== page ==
Even if you’re young and supple, the powerful fat-busting street dance movements will inevitably work those muscles – that’s what tones them up. That’s why it is important to choose a dance fitness class that allows you to workout within sensible limits.
Street Fit dance exercise classes are designed to minimise the risk of injury and, providing the workout is followed correctly, there is unlikely to be a problem. Street Fit instructors are trained to ensure the proper warm up and cool down phases are included in any class. Nevertheless, it is a good idea to be familiar with the common causes of injury:
- Doing too much, too soon. Unless you have previous street dance experience, it is advisable to only do one or two dance exercise classes a week at first. It is tempting to think that the more sessions you attend, the quicker results will come; but, acquiring an injury because your body is not recovering between sessions will undo all of your good work.
- Making drastic changes. Different types of workout exercise different muscles, so you need to give your body time to adapt. A dramatic increase in workout duration or frequency will also increase the risk of injury.
- Poor posture. Quality dance fitness courses, like Street Fit workouts, ensure that Instructors are trained to set a good example to participants. That includes demonstrating correct body alignment, since poor technique is a leading contributor to dance exercise injury.
- Skipping warm up. Street Fit Instructors are trained to include a warm up and cool down session in every workout but when you’re on your own it might be tempting to launch straight into your dance routine without warming up. It’s only natural that you want to get dancing, but working out with cold muscles is a recipe for muscle damage. Warming up is even more important as you get older. The ageing process itself reduces the flexibility of muscle tissue, increasing the likelihood of cold muscles becoming torn.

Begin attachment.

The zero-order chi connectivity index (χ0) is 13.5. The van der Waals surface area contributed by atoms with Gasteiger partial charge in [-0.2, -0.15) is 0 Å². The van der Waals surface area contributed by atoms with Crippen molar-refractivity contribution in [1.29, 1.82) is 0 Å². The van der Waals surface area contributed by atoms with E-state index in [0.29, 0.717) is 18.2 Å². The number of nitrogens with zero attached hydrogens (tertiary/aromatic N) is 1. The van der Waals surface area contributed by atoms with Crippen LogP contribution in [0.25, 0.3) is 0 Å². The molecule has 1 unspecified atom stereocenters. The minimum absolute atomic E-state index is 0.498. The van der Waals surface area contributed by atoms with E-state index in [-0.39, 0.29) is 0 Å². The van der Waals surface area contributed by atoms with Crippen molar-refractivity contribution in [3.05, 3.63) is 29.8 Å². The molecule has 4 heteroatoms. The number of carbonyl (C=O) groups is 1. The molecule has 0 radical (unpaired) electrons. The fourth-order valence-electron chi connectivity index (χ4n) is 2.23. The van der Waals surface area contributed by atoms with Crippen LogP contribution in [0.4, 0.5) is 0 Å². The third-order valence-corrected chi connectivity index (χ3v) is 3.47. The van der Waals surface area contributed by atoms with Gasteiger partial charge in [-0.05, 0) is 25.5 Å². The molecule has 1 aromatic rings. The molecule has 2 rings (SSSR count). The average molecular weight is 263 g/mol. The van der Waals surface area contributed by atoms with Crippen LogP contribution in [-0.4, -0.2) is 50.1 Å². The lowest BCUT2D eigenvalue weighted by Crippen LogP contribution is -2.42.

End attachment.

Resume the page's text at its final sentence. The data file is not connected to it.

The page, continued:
The types of injury that dancers are most likely to suffer from depend a lot upon the dance style. For example, ballet is notoriously hard on the ankles, and strains and sprains are common. Street dance is also heavy on the lower body. While that’s great for toning those hips, thighs and glutes, it also means you must take extra care of your feet, knees and lower back.
The PRICE of recovery
Of course, despite our best intentions and efforts, dance fitness injuries do happen. If you or one of your members do pick up a strain or sprain, it is important to take a break to enable a full recovery take place. For mild injuries, the PRICE acronym can be useful:
P=Protect: to avoid making injury worse, use a splint, crutch or other form of support
R=Restrict: it will speed up your recovery if you take a break from activities which work the affected area.
I=Ice: ice is a natural anti-inflammatory. Apply every 20 minutes for the first few hours following an injury.
C=Compression: an elastic bandage will also reduce swelling, if appropriate.
E=Elevate: raising the injured area above heart level, again to reduce inflammation.
For more guidance on recovering from a dance fitness injury, a qualified professional (e.g. a GP) should be consulted. Contrary to popular myth, doctors are not likely to recommend giving up the dance fitness courses you love. Instead, they will work with you to provide the quickest and safest road to recovery.
Disclaimer: This article is not to be used as a substitute for medical guidance and treatment. For qualified advice, please contact a health professional.